|US20030140623||Nov 26, 2002||Jul 31, 2003||Nissan Motor Co., Ltd.||Fuel injection control for diesel engine|
|US20030145581||Feb 20, 2002||Aug 7, 2003||Yoshihisa Tashiro||Fuel injection control method for diesel engine and regenerative control method for exhaust gas after treatment device|
|US20030145582||Feb 1, 2002||Aug 7, 2003||Bunting Bruce G.||System for controlling particulate filter temperature|
|US20030182936||Feb 28, 2003||Oct 2, 2003||Nissan Motor Co., Ltd.||Exhaust gas purifying method and apparatus for internal combustion engine|
|US20030188518||Apr 7, 2003||Oct 9, 2003||Nissan Motor Co., Ltd.||Apparatus and method for regenerating particulate filter that removes particulates out of exhaust gas for internal combustion engine|
|US20030188527||Apr 3, 2002||Oct 9, 2003||Patterson Gary J.||Cylinder deactivation system and NOx trap regeneration|
|US20030200745||Apr 24, 2002||Oct 30, 2003||Ford Global Technologies, Inc.||Control for diesel engine with particulate filter|
|US20030200746||Apr 23, 2003||Oct 30, 2003||Makoto Saito||Exhaust gas purification system having particulate filter|
|US20030209010||Mar 7, 2003||Nov 13, 2003||Arnold Steven Don||System to improve after-treatment regeneration|
|US20030213235||May 20, 2003||Nov 20, 2003||Nissan Motor Co., Ltd.||Exhaust gas apparatus and method for purifying exhaust gas in internal combustion engine|
|US20030221421||Jun 4, 2002||Dec 4, 2003||Xinqun Gui||Control strategy for regenerating a particulate filter in an exhaust system of an engine having a variable valve actuation mechanism|
|US20030221423||May 30, 2003||Dec 4, 2003||Yuji Kosaka||Fuel injection control system for internal combustion engine|
|US20030230060||Jun 12, 2003||Dec 18, 2003||Shigeto Yahata||Exhaust gas filtering system having particulate filter for internal combustion engine|
|US20030230076||Dec 18, 2002||Dec 18, 2003||Choong-Il Kwon||Filter regeneration system for eliminating particulate matter generated in a diesel engine|
|US20030230077||Jun 13, 2003||Dec 18, 2003||Tsukasa Kuboshima||Exhaust gas cleaning system having particulate filter|
|US20030230078||Jun 13, 2003||Dec 18, 2003||Shigeto Yahata||Exhaust gas cleaning system having particulate filter|
|US20030230079||Jun 16, 2003||Dec 18, 2003||Tsukasa Kuboshima||Exhaust gas cleaning system having particulate filter|
|US20040000139||Jun 3, 2003||Jan 1, 2004||Nissan Motor Co., Ltd.||Regeneration of particulate filter|
|US20040011030||Mar 21, 2003||Jan 22, 2004||Tillmann Braun||Operating method for an internal combustion engine which operates with an exhaust-gas aftertreatment system|
|US20040020194||Jul 9, 2003||Feb 5, 2004||Mazda Motor Corporation||Engine exhaust particulate after-treatment system|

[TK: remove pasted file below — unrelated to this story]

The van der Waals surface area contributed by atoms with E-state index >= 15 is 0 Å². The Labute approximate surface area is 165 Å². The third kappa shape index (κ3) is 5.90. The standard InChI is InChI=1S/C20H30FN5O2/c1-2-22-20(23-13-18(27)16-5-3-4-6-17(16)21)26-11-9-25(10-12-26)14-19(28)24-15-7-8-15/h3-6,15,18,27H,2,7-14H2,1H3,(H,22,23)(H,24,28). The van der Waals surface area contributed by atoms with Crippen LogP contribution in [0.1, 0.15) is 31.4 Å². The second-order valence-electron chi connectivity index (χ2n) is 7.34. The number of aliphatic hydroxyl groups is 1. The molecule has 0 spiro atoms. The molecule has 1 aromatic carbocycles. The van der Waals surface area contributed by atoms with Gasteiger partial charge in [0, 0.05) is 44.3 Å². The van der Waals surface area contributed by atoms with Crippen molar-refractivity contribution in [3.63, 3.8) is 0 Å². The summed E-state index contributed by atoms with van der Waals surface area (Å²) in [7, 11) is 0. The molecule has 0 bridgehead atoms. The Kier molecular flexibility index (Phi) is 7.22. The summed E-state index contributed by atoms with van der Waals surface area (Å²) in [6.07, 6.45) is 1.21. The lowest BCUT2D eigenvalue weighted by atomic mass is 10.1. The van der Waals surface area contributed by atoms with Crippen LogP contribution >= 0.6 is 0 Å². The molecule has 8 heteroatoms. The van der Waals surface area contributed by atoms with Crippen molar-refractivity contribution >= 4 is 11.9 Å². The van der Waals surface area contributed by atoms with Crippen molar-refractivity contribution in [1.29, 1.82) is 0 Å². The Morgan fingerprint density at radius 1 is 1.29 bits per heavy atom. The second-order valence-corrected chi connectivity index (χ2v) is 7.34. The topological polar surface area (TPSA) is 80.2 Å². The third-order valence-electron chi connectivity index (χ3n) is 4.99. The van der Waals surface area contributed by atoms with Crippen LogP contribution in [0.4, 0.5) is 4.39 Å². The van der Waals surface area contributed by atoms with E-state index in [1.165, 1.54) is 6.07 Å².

|US20040031262||Aug 13, 2002||Feb 19, 2004||Xinqun Gui||Forced regeneration of a diesel particulate filter|
|US20040055279||Oct 10, 2001||Mar 25, 2004||Holger Plote||Method and device for controlling an exhaust gas aftertreatment system|
|US20040074225||Oct 10, 2001||Apr 22, 2004||Johannes Schaller||Method and device for controlling an exhaust gas aftertreatment system|
|US20040098977||Nov 21, 2002||May 27, 2004||Joachim Kupe||Method and system for regenerating NOx adsorbers and/or particulate filters|
|US20040098979||Nov 21, 2002||May 27, 2004||Hammerle Robert Henry||Exhaust gas aftertreatment systems|
|US20040103648||Dec 3, 2002||Jun 3, 2004||Opris Cornelius N.||Method and apparatus for PM filter regeneration|
|US20040103654||Oct 28, 2003||Jun 3, 2004||Nissan Motor Co., Ltd.||Regeneration of diesel particulate filter|
|US20040134187||Jan 7, 2004||Jul 15, 2004||Nissan Motor Co., Ltd.||Exhaust gas purification system and method|
|US20040139729||Jan 16, 2003||Jul 22, 2004||William Taylor||Method and apparatus for removing NOx and soot from engine exhaust gas|
|US20040139733||Jan 8, 2004||Jul 22, 2004||Nissan Motor Co., Ltd.||Regeneration apparatus and method for particulate filter applicable to engine exhaust gas purifying device|
|US20040144069||Jan 15, 2004||Jul 29, 2004||Isuzu Motors Limited||Exhaust gas purifying system|
|US20040144083||Dec 12, 2003||Jul 29, 2004||Frank Ament||Exhaust emission aftertreatment|
|US20040144087||Jan 14, 2004||Jul 29, 2004||Nissan Motor Co., Ltd.||Regeneration of diesel particulate filter|
|US20040159097||Feb 10, 2004||Aug 19, 2004||Isuzu Motors Ltd.||NOx catalyst regeneration method for NOx purifying system and NOx purifying system|
|US20040172935||Mar 2, 2004||Sep 9, 2004||Nissan Motor Co., Ltd.||Regeneration of particulate filter|
|DE4327086C1||Aug 12, 1993||Feb 16, 1995||Mtu Friedrichshafen Gmbh||Method for the cleaning of particle filters|
|EP1431549A2||Dec 12, 2003||Jun 23, 2004||Isuzu Motors Limited||Fuel injection control device|
|FR2799508A1||Title not available|
|FR2862103A1||Title not available|
|TW550333B||Title not available|
|Citing Patent||Filing date||Publication date||Applicant||Title|
|US20090044780 *||Jun 24, 2008||Feb 19, 2009||Soverns Laura M||Special improved durability engine device for use with stationary power generation systems|
|U.S. Classification||60/295, 60/311, 60/286, 60/297, 60/274|
|Cooperative Classification||F02D41/402, F02D35/025, F02D41/1446, Y02T10/44, F02D2200/0802, F02D35/023, F02D41/029|
|European Classification||F02D35/02F, F02D35/02D, F02D41/02C4D5, F02D41/40D|
|Dec 22, 2004||AS||Assignment|
Owner name: DETROIT DIESEL CORPORATION, MICHIGAN
Free format text: ASSIGNMENT OF ASSIGNORS INTEREST;ASSIGNOR:WARNER, OLIVER A.;REEL/FRAME:016124/0802
Effective date: 20041221
|Mar 22, 2012||FPAY||Fee payment|
Year of fee payment: 4
|May 27, 2016||REMI||Maintenance fee reminder mailed|